Tuesday, May 27, 2008
Dutch parliament wants money back
The lower house of the Dutch parliment wants the government to reclaim money wrongfully paid to a former Labour Party minister employed since 2002 by the United Nations Development Programme (UNDP).
On Monday, Eveline Herfkens was acquitted of charges that she abused her position at the UNDP for personal gain. Ms Herfkens had been accused of violating the UN's internal code of conduct by accepting 280,000 euros from the Dutch government to pay for her New York apartment and her removal costs when she moved to Maryland.
In a letter to Dutch Foreign Minister Maxime Verhagen, Kemal Dervis - UNDP director - revealed that Ms Herfkens had signed a document stating that she had received a copy of the UN rules. These rules state that UN employees are not allowed to receive compensation from their own governments.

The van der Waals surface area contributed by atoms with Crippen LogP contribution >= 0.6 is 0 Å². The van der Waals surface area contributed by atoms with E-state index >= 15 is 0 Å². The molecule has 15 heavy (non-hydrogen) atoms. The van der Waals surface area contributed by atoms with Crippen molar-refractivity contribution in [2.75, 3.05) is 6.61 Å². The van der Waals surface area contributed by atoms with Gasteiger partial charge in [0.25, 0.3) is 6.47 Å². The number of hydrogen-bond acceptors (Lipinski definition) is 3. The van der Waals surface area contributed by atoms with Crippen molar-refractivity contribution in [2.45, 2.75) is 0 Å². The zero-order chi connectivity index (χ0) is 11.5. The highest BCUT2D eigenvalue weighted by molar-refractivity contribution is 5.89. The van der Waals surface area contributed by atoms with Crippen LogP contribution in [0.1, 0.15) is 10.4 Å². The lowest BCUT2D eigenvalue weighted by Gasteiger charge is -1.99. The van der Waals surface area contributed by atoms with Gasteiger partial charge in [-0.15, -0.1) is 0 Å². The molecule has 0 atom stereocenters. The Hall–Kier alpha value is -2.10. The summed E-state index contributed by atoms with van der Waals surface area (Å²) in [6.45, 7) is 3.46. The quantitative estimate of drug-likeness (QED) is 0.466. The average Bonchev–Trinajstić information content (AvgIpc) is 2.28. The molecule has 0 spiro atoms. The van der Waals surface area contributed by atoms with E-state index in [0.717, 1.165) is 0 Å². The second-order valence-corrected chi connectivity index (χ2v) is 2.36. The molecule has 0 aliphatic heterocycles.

Nevertheless, he also said Ms Herfkens was never specifically informed that she was breaking the rules. He says the Dutch government itself should have known about the regulations. The UNDP chief also accepted some of the blame, admitting that Ms Herfkens' introduction to the UN had been inadequate.
On Monday, Foreign Minister Maxime Verhagen told parliament that he hadn't read the letter, but accepted that his department had made mistakes. "The ministry should not have paid compensation to Ms Herfkens and she should not have accepted it," he said.
His department will investigate whether it is legally possible to retrieve the money. Last month the minister told the house that Ms Herfkens had twice refused to pay back the amount, but said he would demand she return it if it was discovered that she had knowingly broken the rules.
The former development cooperation minister believes she has done nothing wrong, because the Dutch government offered her the compensation when she was given the UNDP job. She says paying the money back would be an admission of guilt.